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- Subject: Re: omit parenthesis for functions of zero arguments /customcontrol structures
- From: David Manura <dm.lua@...>
- Date: Wed, 1 Mar 2006 23:17:40 +0000 (UTC)
Jamie Webb <j <at> jmawebb.cjb.net> writes:
> What does this mean: function print(x) print(y) end
> With your suggestion, we can't tell unless we know whether it's in an
> expression or statement context.
Yes, the need for context is a disadvantage. Using a separate keyword
like "do" (as in the do patch) is one way to avoid that, but it's another
> So what does 'f -123' mean?
The negative sign is troublesome as in -4^2, which is usually understood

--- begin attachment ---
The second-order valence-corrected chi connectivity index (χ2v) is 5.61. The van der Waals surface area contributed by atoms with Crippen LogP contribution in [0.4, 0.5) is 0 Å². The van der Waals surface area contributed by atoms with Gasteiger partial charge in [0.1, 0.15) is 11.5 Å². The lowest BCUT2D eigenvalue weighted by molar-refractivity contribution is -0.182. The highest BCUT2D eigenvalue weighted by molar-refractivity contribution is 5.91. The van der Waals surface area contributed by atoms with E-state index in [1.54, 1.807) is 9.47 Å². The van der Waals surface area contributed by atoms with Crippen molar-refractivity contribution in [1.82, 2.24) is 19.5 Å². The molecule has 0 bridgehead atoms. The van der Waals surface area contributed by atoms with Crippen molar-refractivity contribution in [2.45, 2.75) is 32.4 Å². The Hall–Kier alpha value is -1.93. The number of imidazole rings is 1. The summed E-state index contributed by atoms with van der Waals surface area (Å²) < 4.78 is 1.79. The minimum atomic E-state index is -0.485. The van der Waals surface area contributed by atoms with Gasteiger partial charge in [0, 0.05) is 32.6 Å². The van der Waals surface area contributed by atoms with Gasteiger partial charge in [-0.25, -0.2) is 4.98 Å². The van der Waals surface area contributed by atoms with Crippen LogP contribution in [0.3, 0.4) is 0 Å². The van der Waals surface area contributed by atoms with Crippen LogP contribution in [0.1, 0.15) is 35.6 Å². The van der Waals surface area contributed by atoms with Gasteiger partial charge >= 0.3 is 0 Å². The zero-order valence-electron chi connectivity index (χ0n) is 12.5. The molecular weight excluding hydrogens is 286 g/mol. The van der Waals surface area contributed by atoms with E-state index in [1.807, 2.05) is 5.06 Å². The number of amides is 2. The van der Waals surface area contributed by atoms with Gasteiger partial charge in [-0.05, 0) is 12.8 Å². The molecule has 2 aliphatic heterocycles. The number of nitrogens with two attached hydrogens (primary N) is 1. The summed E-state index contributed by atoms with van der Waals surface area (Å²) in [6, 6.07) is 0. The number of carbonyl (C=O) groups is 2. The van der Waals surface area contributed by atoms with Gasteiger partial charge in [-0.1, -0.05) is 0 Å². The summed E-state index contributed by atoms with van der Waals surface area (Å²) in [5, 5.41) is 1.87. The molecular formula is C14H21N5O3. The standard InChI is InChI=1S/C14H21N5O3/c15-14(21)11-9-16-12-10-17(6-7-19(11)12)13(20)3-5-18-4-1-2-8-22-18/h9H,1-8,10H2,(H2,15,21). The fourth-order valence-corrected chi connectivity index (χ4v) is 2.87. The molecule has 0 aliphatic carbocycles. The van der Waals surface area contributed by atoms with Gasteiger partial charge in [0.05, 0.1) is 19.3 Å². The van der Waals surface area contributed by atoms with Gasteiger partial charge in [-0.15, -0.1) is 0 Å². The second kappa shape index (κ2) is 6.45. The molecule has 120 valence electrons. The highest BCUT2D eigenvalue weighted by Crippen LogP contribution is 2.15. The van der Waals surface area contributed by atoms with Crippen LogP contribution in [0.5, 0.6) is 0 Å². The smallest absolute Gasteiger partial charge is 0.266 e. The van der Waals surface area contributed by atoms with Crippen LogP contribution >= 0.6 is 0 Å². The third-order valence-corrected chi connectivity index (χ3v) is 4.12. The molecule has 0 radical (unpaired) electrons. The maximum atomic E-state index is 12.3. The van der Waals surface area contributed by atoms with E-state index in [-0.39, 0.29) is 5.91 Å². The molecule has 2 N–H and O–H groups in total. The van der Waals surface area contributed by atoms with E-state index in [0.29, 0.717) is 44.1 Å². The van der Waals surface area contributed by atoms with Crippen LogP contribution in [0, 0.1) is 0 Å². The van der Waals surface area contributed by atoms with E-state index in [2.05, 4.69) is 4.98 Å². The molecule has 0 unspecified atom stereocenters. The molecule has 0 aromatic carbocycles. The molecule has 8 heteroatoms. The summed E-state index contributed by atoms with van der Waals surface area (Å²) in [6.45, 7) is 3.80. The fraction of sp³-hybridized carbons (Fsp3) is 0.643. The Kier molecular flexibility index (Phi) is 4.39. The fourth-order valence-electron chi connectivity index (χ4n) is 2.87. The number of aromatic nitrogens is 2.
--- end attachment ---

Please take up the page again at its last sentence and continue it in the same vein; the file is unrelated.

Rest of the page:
as -16, having the negative separate from the number. So, it might
actually mean 'f - 123' when, for data definition, the user might intend
it to mean 'f(-123)'. That would not be good.
But similarly, I don't fully see why Lua allows parenthesis to be omitted
for string literals. My guess is that it might be used for some syntactic
sugar as the Pythonic r"hello", treating r as some function that modifies
the string literal.
> What does 'print(x) print(y)' mean?
It would mean 'print(x)(print)(y)'. However, this suggestion would clash
with Lua's allowance for statement separators, or even line breaks, to be
omitted. So, that part is not as simple as it first seemed.